Southwest Fights the FAA in Court Over a Maintenance FineBy
Southwest Airlines has decided to contest a $12 million fine assessed by federal regulators during the summer over how the carrier performed skin-sealing maintenance on nearly four dozen Boeing 737 aircraft.
The Federal Aviation Administration sued Southwest on Monday after regulators and the airline failed to reach an agreement on how to resolve the government’s allegations about maintenance work on 44 jets the airline flew before and during 2009. The FAA proposed the $12 million fine in July over maintenance procedures that were not certified, relating to improper fuselage fasteners used by a Southwest contractor, and for having neglected to properly support the aircraft during that work. Part of the penalty also relates to two 737s that Southwest flew in 2012 with a separate maintenance issue the FAA says was not resolved according to regulations.
“The parties were not able to reach a compromise on the proposed civil penalties,” the government said in a lawsuit filed on Monday in U.S. District Court in Seattle. The company that performed the fuselage repairs for Southwest, suburban Seattle-based Aviation Technical Services, is not a defendant in the lawsuit.
“We dispute the FAA’s allegations and look forward to the opportunity to vigorously defend Southwest’s record in a court of law,” airline spokesman Chris Mainz said in an e-mail.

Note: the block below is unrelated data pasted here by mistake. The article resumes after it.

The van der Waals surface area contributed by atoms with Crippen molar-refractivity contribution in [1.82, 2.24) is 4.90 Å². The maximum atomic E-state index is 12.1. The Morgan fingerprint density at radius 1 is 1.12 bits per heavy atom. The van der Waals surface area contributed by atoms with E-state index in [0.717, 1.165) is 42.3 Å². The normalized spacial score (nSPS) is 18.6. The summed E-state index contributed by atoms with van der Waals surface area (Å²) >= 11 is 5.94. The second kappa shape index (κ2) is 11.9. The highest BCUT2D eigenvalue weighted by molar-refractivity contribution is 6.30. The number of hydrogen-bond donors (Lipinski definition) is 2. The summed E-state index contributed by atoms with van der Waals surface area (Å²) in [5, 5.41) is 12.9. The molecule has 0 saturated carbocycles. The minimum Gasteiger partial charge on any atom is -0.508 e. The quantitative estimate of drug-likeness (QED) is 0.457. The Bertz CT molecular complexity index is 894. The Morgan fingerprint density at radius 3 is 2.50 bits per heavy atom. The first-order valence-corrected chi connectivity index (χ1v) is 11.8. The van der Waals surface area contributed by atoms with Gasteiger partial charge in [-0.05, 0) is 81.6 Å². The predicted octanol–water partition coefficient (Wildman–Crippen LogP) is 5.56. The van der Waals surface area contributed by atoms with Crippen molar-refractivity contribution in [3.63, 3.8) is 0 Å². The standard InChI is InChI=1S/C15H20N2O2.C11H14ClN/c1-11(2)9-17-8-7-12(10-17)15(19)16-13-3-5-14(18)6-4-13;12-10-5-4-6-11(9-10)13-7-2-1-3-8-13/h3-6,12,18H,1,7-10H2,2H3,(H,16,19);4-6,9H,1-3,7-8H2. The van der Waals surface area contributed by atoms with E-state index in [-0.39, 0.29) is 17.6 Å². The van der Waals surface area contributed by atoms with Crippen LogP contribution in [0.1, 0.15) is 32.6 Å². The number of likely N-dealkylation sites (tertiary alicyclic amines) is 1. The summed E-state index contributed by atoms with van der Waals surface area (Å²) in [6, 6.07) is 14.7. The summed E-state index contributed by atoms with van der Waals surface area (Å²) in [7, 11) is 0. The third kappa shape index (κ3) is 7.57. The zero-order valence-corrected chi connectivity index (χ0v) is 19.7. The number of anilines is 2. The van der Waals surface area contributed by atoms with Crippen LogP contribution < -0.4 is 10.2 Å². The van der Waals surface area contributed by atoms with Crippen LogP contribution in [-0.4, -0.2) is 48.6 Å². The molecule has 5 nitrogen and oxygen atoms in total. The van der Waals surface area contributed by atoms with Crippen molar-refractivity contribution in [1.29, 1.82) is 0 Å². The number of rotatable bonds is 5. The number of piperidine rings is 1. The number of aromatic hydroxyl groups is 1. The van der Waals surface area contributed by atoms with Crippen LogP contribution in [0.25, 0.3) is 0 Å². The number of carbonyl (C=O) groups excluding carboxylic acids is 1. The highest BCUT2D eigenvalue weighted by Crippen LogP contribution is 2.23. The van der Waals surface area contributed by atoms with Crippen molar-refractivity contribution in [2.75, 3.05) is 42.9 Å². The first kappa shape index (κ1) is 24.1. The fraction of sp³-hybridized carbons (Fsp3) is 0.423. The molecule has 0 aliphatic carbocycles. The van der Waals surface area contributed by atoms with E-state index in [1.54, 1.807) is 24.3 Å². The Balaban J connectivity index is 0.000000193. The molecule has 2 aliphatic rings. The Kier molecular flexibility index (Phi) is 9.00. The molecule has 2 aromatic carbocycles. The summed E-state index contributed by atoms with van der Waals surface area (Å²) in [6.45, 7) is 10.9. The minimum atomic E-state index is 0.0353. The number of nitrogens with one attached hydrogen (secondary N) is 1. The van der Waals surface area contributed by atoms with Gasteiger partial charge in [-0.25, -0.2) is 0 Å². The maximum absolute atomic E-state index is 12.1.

The airline has a history of disputes with FAA regulators on the issue of maintenance. In 2008, for example, Dallas-based Southwest paid $7.5 million to resolve what was then a record $10.2 million fine after the FAA concluded that the airline had operated some 60,000 flights on 46 planes that had not received mandatory repairs. That case also served as a major embarrassment for the agency when its inspector general discovered that FAA staffers overseeing the carrier had grown tight with company officials and were not performing appropriately.
Such penalties are relatively common across the industry. Airlines and the FAA typically negotiate lower settlements, and carriers pledge not to do it again. Litigation arising from civil penalties is less routine. Brandy King, a Southwest spokeswoman, said the decision to proceed to a U.S. lawsuit is not related to prior FAA enforcement situations.